Two Mormons(es?) on this bus, incidentally, chose not to use their audience for rapid-fire conversion techniques. One actually fell asleep, his head slowly, slowly dropping down as the rest of us (teenage girl texting her driving instructor, two Cissie and Ada types gossiping, two others keeping themselves to themselves) bobbed about. The Mormons left only five or so minutes later (the fast asleep one waking up as a puppy might, head flicking from window to window in momentary confusion) and by the entrance to the Docks, every seat was taken.

Preston Docks was not future-proofed when it was regenerated for what was, in the 1980s at least, the brave new future of shopping and living. The only road into the Docks sucks everything onto it, cars often  backed up for a mile or longer. There are no passing points along the entire site and no public crossings, for that matter, which forces anyone from child to pensioner to play chicken at day and night. Solutions for either problem? Nothing.

One Morrisions salad later (too few slices of beetroot, too much potato) I wander to Ashton Park, where many of the trees stand taller, prouder and fatter than they were when I was a lad, throwing conkers into the road and whatever else passed for high jinks in my day. The “Orbital” from here takes in the first of the major residential parts, that of Ashton and then Larches, the latter showing all the signs of typical post-war sprawl. This 88c is standing-room only, school children and families at the back, elderly couples up front, and love’s young dream somewhere in the middle.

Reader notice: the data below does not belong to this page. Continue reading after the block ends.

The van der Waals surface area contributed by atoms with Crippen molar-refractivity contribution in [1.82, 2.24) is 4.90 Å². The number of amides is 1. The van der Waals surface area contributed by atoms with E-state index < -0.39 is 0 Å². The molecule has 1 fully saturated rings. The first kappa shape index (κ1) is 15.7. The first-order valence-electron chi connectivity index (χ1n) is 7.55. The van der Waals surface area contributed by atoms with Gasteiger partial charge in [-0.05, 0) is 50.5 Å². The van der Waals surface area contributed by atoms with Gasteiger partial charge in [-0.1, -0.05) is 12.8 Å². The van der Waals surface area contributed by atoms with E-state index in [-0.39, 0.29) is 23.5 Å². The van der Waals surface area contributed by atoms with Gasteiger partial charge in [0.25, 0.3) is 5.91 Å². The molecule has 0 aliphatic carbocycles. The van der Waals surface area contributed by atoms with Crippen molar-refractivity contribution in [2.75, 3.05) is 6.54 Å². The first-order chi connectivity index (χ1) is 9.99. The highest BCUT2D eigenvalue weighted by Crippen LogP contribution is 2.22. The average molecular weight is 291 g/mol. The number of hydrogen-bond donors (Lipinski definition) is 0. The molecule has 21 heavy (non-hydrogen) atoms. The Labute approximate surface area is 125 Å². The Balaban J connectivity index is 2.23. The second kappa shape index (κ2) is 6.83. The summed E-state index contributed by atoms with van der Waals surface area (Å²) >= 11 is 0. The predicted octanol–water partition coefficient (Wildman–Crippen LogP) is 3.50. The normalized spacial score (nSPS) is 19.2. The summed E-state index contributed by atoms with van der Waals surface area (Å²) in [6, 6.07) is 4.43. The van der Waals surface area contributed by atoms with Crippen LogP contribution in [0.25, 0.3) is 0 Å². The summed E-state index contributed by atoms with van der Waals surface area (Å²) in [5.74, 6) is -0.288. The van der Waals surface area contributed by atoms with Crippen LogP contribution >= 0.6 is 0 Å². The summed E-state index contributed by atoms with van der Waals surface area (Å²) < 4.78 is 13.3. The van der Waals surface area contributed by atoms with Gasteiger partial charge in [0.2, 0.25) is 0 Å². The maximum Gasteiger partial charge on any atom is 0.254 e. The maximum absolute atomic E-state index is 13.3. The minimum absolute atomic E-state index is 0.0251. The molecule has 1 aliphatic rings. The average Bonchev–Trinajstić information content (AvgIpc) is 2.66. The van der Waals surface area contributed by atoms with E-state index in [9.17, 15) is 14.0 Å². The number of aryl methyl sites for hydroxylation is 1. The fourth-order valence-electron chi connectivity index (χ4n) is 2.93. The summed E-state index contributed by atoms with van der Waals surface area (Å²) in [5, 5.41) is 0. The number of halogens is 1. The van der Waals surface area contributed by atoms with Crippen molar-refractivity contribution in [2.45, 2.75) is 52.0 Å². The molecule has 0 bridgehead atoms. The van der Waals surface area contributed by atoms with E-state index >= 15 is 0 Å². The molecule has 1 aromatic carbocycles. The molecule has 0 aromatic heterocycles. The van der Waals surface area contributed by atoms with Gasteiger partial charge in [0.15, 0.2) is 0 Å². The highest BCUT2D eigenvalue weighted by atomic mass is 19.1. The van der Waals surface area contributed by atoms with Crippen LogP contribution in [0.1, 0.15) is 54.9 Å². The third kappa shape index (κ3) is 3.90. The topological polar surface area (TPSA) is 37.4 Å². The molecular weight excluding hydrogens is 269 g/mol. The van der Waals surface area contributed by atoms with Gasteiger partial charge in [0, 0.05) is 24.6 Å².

We pass under the Blackpool railway, one-time site of Lea Road train station. Beeching would say, I assume, that this specific example of bustitution proves his theory right, although, of course, he was not blame for that particular station closing.

Cottam’s well to do and getting by home-owners left for their chocolate box houses with earphones and page-turners close to hand. The change at Cottam has been rapid and remarkable – from grass to garages, from fields to crunchy-gravel driveways, and all within the most boom of all boom times in the British economy. From here the service runs through the comfort of Cadley, all bungalows and two-ups and the church of St Anthony of Padua. This is Fulwood, which strangers can get to by travelling up the A6 and turning left when they feel house prices shooting up. By now I was travelling almost alone, with three gossips and a headphone-guy for company. We passed Fulwood Academy, newly renamed and entirely rebuilt, looking like an office for call-centres and companies that offer ‘solutions’, all curved walls, spot lighting and silver-grey tinted windows.

From here the journey reaches, by and large, its half way point. And so, I suppose, should this post.